For all their flaws, Nanosolar worked on balance of system cost from the very start. They knew a 0.30/W cell wouldn't revolutionize the world if BOS was still 3.00/W. They have some PR/white paper stuff dealing with BOS, including head-to-head comparisons with FSLR. Might be worth a read.

Nacraphiliac said...

You are a hand-wringin', mouth-breathin', thumb-suckin', bed-wetter! Have the courage of your convictions, sir!

Anonymous said...

STP's non-silicon cost refers to the cost of processing a purchased wafer into a module, that is why it is so low.

chitra seshan said...

Efficiency is key to First Solar's cost goals. I reached the same conclusion some months ago-- and the efficiency needed doesn't seem in the realm given their past performance. The follow on question should be: If I were FirstSolar, and have a bunch of money, what would I do to get those efficiency goals while best leveraging internal expertise? My conclusion was: They would switch to CIGS-- and have assumed that in my projections for FirstSolar going out to 2015. Recent reports (see links) indicate that this is likely and possibly by end of 2010 (which is sooner than I had expected, to be honest-- I thought by early 2012)

http://guntherportfolio.com/2010/03/first-solar-skunk-works/

http://www.reuters.com/article/idUSTRE6374W620100408

Chitra Seshan

Kevin said...

John,

I'm a thin film expert in the US and, as much as it pains me, I agree with your assertions. In my view, even if the polysilicon price bottoms out in the $30-40/kg range, the g/W figure will continue to decrease as new and innovative ways to efficiently cut thinner wafers are developed. This will certainly place significant pressure on FSLR over the next 5-10 years.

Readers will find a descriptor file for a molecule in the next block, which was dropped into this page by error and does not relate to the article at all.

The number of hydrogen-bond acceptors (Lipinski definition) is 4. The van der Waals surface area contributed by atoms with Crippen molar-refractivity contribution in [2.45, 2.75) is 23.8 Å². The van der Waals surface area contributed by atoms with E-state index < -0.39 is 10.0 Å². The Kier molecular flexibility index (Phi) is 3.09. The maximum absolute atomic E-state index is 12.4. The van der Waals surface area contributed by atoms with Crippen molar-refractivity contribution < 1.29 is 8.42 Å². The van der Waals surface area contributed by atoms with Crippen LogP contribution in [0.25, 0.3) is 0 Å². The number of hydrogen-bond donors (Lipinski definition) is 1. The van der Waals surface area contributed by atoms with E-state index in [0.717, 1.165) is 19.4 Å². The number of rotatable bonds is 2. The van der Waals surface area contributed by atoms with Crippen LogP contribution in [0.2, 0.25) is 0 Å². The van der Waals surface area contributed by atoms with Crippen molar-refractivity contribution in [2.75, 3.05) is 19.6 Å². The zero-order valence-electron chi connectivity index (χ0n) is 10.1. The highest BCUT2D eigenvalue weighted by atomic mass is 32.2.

As a fan of FSLR and, quite frankly, as an American citizen, what's frustrating to me is what seems to be a very non-level playing field when it comes to the competition between FSLR and the low-cost Chinese manufacturers you cited. Many of these Chinese companies have been given extremely generous subsidies from the central government (free land, low-interest or no-interest loans, etc.), have access to extremely cheap (and dirty) electricity, and most importantly, benefit from an imbalanced exchange rate between the two countries. All of these factors contribute to the low non-poly costs you referenced, thereby making FSLR's path that much more difficult.

As a citizen in a country where consumption has long outpaced production and manufacturing, I for one would be happy to see a tariff put in place to level out the playing field and give companies like FSLR a fair fight. But perhaps this is a story for another day.

keiran said...

Hi John,

As a molecular physicist turned banker I cringed a little at your time series of conversion efficiency. First, though,
solar electricity is not a particle physicist's domain. I can put you in touch with some mates at Fermilab if you want but semiconductors in sunshine is a slightly lower energy scale from smashing protons into anti-protons at the speed of light.

Second, the one thing you know for sure is that technology innovation proceeds in fits and starts. Engineering process improvements are often incremental which I think is what you were quoting, but a small change in thin film composition or structure could easily lead to a large jump in conversion efficiency.

If your short on First Solar comes down to betting against sharp increases in conversion efficiency then you're playing the reverse of a VC strategy. These are classically long odds high payoff. Who knows, you might win but the expected returns are slim because of the skewed distribution of outcomes.